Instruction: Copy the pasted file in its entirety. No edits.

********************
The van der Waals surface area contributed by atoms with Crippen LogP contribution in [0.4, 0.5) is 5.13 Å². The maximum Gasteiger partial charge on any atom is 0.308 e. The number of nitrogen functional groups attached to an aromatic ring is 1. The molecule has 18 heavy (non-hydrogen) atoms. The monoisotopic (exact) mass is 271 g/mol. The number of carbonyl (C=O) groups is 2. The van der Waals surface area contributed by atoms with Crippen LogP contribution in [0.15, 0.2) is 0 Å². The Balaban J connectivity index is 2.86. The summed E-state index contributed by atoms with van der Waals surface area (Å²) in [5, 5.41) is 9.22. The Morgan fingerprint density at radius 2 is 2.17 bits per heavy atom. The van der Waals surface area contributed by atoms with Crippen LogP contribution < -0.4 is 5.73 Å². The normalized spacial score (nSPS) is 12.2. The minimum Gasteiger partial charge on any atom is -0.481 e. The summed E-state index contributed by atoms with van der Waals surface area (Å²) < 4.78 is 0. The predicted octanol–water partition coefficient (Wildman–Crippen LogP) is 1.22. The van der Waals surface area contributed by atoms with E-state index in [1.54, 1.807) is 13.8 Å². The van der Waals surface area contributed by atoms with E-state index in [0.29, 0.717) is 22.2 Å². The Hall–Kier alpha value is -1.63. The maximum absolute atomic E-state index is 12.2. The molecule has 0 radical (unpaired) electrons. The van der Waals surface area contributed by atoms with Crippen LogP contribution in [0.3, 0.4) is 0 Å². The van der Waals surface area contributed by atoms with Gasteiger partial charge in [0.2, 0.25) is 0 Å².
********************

The van der Waals surface area contributed by atoms with Crippen LogP contribution in [0.4, 0.5) is 5.13 Å². The maximum Gasteiger partial charge on any atom is 0.308 e. The number of nitrogen functional groups attached to an aromatic ring is 1. The molecule has 18 heavy (non-hydrogen) atoms. The monoisotopic (exact) mass is 271 g/mol. The number of carbonyl (C=O) groups is 2. The van der Waals surface area contributed by atoms with Crippen LogP contribution in [0.15, 0.2) is 0 Å². The Balaban J connectivity index is 2.86. The summed E-state index contributed by atoms with van der Waals surface area (Å²) in [5, 5.41) is 9.22. The Morgan fingerprint density at radius 2 is 2.17 bits per heavy atom. The van der Waals surface area contributed by atoms with Crippen LogP contribution < -0.4 is 5.73 Å². The normalized spacial score (nSPS) is 12.2. The minimum Gasteiger partial charge on any atom is -0.481 e. The summed E-state index contributed by atoms with van der Waals surface area (Å²) < 4.78 is 0. The predicted octanol–water partition coefficient (Wildman–Crippen LogP) is 1.22. The van der Waals surface area contributed by atoms with E-state index in [1.54, 1.807) is 13.8 Å². The van der Waals surface area contributed by atoms with E-state index in [0.29, 0.717) is 22.2 Å². The Hall–Kier alpha value is -1.63. The maximum absolute atomic E-state index is 12.2. The molecule has 0 radical (unpaired) electrons. The van der Waals surface area contributed by atoms with Crippen LogP contribution in [0.3, 0.4) is 0 Å². The van der Waals surface area contributed by atoms with Gasteiger partial charge in [0.2, 0.25) is 0 Å².